Jodie Williams, Clinical Nurse Specialist at the Royal Stoke University Hospital, UHNM NHS Trust says, “The audit has proven the geko™ device as well tolerated and its introduction has marked a significant change in our VTE nursing practice on the acute stroke ward. The device is easy to fit and patients are much easier to mobilize. We now routinely check that patients are fitted with either the geko™ device or intermittent pneumatic compression (IPC) on our wards rounds. These checks provide confidence that all at-risk acute stroke patients are compliant with one of the available mechanical VTE interventions at all times”.
Dr Indira Natarajan, Consultant Stroke Physician and Clinical Director of Neurosciences at the Royal Stoke University Hospital, UHNM NHS Trust comments, “The geko™ device is a new paradigm in antithrombotic therapy for acute stroke. The clinical audit has revealed that we are aligned to the CLOTS 3 study which reports as many as 36% of patients are contraindicated or become intolerant to IPC. It is to this unmet need cohort that we now routinely fit the geko™ device, and this has ensured that all acute stroke patients can now receive VTE prophylaxis, where previously no prophylaxis was given”.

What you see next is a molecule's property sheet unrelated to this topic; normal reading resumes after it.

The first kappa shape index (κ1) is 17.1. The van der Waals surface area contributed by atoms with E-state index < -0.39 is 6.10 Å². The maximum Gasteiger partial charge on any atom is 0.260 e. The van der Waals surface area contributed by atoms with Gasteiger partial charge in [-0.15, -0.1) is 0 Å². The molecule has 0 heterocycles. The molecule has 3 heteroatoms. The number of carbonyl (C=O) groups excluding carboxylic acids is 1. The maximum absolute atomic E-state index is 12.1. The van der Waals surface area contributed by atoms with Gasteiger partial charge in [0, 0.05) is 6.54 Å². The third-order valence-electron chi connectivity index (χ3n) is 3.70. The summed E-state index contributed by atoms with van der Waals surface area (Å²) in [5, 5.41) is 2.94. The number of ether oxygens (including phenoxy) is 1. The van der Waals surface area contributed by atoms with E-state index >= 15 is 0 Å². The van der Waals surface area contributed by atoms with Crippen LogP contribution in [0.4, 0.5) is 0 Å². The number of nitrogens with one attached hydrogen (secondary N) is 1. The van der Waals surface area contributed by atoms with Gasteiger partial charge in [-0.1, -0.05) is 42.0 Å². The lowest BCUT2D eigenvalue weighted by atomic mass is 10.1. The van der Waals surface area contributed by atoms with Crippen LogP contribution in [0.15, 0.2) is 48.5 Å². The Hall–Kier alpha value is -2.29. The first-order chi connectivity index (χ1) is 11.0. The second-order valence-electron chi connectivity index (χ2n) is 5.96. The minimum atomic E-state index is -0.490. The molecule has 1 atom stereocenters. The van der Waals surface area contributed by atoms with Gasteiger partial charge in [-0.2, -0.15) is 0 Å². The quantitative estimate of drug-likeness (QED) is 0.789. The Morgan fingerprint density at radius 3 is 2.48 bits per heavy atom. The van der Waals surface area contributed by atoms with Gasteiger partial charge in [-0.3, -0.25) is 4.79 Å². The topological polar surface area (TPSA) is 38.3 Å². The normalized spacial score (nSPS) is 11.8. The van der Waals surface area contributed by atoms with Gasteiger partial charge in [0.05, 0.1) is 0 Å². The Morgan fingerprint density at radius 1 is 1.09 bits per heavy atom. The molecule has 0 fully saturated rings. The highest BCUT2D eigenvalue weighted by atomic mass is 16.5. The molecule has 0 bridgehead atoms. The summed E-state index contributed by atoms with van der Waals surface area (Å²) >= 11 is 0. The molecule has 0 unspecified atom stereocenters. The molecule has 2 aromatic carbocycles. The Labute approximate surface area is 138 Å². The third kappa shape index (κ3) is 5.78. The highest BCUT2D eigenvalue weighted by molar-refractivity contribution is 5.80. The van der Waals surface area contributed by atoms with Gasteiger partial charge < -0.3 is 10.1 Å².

The geko™ is a battery powered, disposable, neuromuscular electrostimulation device designed to increase blood flow in the deep veins of the leg. The geko™ gently stimulates the common peroneal nerve activating the calf and foot muscle pumps increasing venous, arterial and microcirculatory blood flow. The blood flow increase is equal to 60% of walking, without a patient having to move or exert energy.
About Firstkind and Sky Medical Technology Ltd
Sky Medical Technology, the parent of Firstkind Ltd, is a highly innovative UK based medical devices company that has developed a ground-breaking neuromuscular electrostimulation technology platform, OnPulse®. The company develops a range of products tailored to the needs of different medical application areas selling both direct and through strategic partnerships or distributors in each major clinical area. Clinical areas of interest include oedema control, DVT prevention, wound healing and elite sport recovery. The goal in each clinical area is to improve clinical outcomes and patient care whilst saving health system resources.
For more information visit: http://www.gekodevices.com
The diverse professional membership includes nurses, pharmacists, doctors, biomedical scientists and other allied healthcare professionals.
The growing network of members work in a variety of specialist settings including:-
- Anticoagulation & DVT Services
- Use of the DOAC's
- Allied services
- General practice
For more information please visit: http://www.clotuk.com/
About North Midlands NHS Trust
The stroke service is jointly provided by University Hospitals of North Midlands NHS Trust and the Staffordshire and Stoke on Trent Partnership Trust. They have a combined acute stroke unit (hyper-acute beds and acute beds) and a specialist stroke rehabilitation unit at Haywood Hospital.
For more information visit: http://www.uhnm.nhs.uk/OurServices/pages/Stroke.aspx
+44 (0)1494 572044
Sky Medical Technology Limited